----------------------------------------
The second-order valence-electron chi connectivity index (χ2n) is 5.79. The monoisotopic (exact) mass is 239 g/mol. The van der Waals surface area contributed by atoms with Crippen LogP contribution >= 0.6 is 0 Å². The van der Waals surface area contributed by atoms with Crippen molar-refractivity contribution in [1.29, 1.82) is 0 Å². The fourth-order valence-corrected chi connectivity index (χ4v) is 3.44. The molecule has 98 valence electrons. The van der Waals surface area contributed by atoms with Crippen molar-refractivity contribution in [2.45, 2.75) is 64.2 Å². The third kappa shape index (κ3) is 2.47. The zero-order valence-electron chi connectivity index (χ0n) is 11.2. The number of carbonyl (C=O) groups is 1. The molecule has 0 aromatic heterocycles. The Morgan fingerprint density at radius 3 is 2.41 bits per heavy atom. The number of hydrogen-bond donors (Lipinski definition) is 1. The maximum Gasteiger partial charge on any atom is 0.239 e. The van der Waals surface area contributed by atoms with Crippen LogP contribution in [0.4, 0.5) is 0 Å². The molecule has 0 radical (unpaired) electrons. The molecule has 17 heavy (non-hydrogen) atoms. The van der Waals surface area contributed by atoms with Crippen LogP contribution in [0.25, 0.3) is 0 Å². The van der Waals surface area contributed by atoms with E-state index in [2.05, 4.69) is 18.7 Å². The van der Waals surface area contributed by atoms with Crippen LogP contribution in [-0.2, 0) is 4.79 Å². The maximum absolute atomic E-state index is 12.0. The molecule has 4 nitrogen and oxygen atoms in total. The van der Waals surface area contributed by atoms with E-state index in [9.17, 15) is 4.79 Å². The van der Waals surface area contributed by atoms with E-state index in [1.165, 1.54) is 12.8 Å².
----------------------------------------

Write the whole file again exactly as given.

The second-order valence-electron chi connectivity index (χ2n) is 5.79. The monoisotopic (exact) mass is 239 g/mol. The van der Waals surface area contributed by atoms with Crippen LogP contribution >= 0.6 is 0 Å². The van der Waals surface area contributed by atoms with Crippen molar-refractivity contribution in [1.29, 1.82) is 0 Å². The fourth-order valence-corrected chi connectivity index (χ4v) is 3.44. The molecule has 98 valence electrons. The van der Waals surface area contributed by atoms with Crippen molar-refractivity contribution in [2.45, 2.75) is 64.2 Å². The third kappa shape index (κ3) is 2.47. The zero-order valence-electron chi connectivity index (χ0n) is 11.2. The number of carbonyl (C=O) groups is 1. The molecule has 0 aromatic heterocycles. The Morgan fingerprint density at radius 3 is 2.41 bits per heavy atom. The number of hydrogen-bond donors (Lipinski definition) is 1. The maximum Gasteiger partial charge on any atom is 0.239 e. The van der Waals surface area contributed by atoms with Crippen LogP contribution in [0.4, 0.5) is 0 Å². The molecule has 0 radical (unpaired) electrons. The molecule has 17 heavy (non-hydrogen) atoms. The van der Waals surface area contributed by atoms with Crippen LogP contribution in [0.25, 0.3) is 0 Å². The van der Waals surface area contributed by atoms with E-state index in [2.05, 4.69) is 18.7 Å². The van der Waals surface area contributed by atoms with Crippen LogP contribution in [-0.2, 0) is 4.79 Å². The maximum absolute atomic E-state index is 12.0. The molecule has 4 nitrogen and oxygen atoms in total. The van der Waals surface area contributed by atoms with E-state index in [9.17, 15) is 4.79 Å². The van der Waals surface area contributed by atoms with E-state index in [1.165, 1.54) is 12.8 Å².